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  • Quick Chat 288  [View instapost]
    Oh boy.

    Feb 12, 2016. 10:24 AM | 2 Likes Like |Link to Comment
  • (98)-Best Ways To Invest -- What's Your Opinion? A Place To Share Ideas! #98  [View instapost]
    "But if they focus on inflation, which is rising, they will hike. Honestly, they face a Hobson's choice where they don't have a good answer - rising inflation and falling growth."

    Feb 12, 2016. 10:22 AM | Likes Like |Link to Comment
  • (98)-Best Ways To Invest -- What's Your Opinion? A Place To Share Ideas! #98  [View instapost]
    "headwinds that have been a drag on earnings abating---- it will rally , "

    The threat here is positive news gives the Fed reason to hike. If the Fed hikes, then its more risk-off, and the S&P will fall and the yield curve will flatten further.

    "iF the headwinds stay entrenched , earnings stagnate and the market will discount stock prices to match. "

    The threat here then is that we just stay lower for longer, or watch the slow grind down as antibusiness fiscal policies erode economic opportunities. The positive will be the chances of a rate hike are reduced.
    Feb 12, 2016. 10:11 AM | 1 Like Like |Link to Comment
  • Quick Chat 288  [View instapost]
    Interesting. I guess the real performers in this environment will be those that can pick the best income providers. One thing to watch out for will the those that are currently providing outstanding income, but income that was enhanced by CB action. In other words, they look good now, but could be real dogs later.

    Mises noted that CB expansion tends to show up in capital assets, like real estate or commodities. Then when the expansion is over, its those asset classes that get hit hardest. The entities that tend to be least phased are those that provide readily consumable items, like clothes, food, entertainment, etc.
    Feb 12, 2016. 09:59 AM | 3 Likes Like |Link to Comment
  • Quick Chat 288  [View instapost]
    Well, it looks like Yellen has been right all along. Retail sales are up, and prior month was revised up as well. Looks like rate hikes are in the go, no go for launch stage. This should be good for a rally today. Of course, if it really did guarantee rate hikes, that would mean April would portend 1600 to 1700 for the S&P and 1.50 to 1.60 for the 10 yr.


    The problem is you would want to go to cash now and then buy back at the bottom, but in this environment (with Fed ready to keep doing rate hikes), that could be still yet to come, and we could stay low for a long, long time. So, in theory, you could sit in cash for years in a long U waiting for the right side of the U to form.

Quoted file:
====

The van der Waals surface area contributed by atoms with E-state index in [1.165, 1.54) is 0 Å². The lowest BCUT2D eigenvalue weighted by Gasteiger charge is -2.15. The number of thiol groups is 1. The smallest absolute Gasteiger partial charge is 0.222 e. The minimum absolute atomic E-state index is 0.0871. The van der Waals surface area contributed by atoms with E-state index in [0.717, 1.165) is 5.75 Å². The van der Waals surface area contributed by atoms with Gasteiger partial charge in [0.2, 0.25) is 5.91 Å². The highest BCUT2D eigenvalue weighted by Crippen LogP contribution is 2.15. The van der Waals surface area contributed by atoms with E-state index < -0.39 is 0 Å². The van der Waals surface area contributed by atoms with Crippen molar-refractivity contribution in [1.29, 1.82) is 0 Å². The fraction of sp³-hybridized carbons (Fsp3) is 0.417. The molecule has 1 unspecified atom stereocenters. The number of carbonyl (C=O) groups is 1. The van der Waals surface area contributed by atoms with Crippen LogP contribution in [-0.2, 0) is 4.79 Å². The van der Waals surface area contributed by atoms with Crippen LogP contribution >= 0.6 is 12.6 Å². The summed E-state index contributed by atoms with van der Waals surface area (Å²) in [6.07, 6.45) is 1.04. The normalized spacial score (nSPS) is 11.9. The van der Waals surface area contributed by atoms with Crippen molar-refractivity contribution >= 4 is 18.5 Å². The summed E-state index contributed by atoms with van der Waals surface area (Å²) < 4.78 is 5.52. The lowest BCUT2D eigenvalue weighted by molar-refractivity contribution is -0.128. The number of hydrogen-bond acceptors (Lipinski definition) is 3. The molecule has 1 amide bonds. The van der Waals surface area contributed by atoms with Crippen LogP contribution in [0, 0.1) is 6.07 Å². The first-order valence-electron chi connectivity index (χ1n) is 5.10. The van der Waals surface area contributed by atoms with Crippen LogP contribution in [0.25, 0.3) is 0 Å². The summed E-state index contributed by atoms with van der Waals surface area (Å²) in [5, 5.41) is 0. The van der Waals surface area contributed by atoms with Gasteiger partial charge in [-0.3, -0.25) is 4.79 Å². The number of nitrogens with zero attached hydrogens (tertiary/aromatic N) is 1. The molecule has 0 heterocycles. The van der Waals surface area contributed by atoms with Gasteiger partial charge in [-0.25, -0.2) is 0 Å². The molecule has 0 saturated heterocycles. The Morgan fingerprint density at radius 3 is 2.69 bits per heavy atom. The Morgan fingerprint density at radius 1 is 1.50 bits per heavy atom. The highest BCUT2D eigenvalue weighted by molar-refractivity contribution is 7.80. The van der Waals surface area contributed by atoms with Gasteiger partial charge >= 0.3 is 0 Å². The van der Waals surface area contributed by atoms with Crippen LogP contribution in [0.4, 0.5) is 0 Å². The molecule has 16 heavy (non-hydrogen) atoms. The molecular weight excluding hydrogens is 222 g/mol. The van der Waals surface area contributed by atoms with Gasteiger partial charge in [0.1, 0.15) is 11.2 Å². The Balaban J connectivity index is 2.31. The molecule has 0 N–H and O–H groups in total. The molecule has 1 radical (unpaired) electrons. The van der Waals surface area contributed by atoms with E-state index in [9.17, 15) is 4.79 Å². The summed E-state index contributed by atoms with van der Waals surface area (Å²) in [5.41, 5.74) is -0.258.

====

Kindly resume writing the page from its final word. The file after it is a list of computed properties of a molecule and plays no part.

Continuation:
So, what are the Huron to do? I guess you look for things that provide income, instead of price appreciation, and just suck up the valuation erosion and just be satisfied with your income.
    Feb 12, 2016. 08:51 AM | 3 Likes Like |Link to Comment
  • Weighing The Week Ahead: Time To Buy The Dip?  [View article]
    I saw 1.53 on the 10 yr yesterday.
    Feb 12, 2016. 07:33 AM | Likes Like |Link to Comment
  • Quick Chat 288  [View instapost]
    Retail sales tomorrow. Should be interesting.
    Feb 11, 2016. 04:46 PM | 4 Likes Like |Link to Comment
  • The Banking System Must Lead Economy And Stocks Higher, Here's Why It's Not Happening  [View article]
    QBP is here if anyone is interested.

    Feb 11, 2016. 04:43 PM | Likes Like |Link to Comment
  • Quick Chat 288  [View instapost]
    Its pretty simple. A CB is a consumption subsidy, just like welfare. Whereas welfare is a consumption subsidy that shows up in earnings, and thus produces a risk-on (like if everyone's welfare were doubled - they would spend it) via higher earnings for stocks and thus higher PVs. CBs provide a consumption subsidy for financial assets. So, instead of higher earnings creating higher stock prices, CBs provide the purchasers of stock subsidies to just buy the stocks outright, and thus higher stock prices.

    When the consumption subsidies end, risk-off returns, the flight to safety ensues, and thus lower equities and lower rates. First it was Taper and then the rate hike. It causes a chain reaction. The Fed gobbles up assets from banks, banks lower the deposit rates and increase fees. The result is the deposits the banks would have attracted, seek return (such as equities), that pushes up equities, people leave bonds, and thus LT rates go up, and presto, an upwardly sloped yield curve.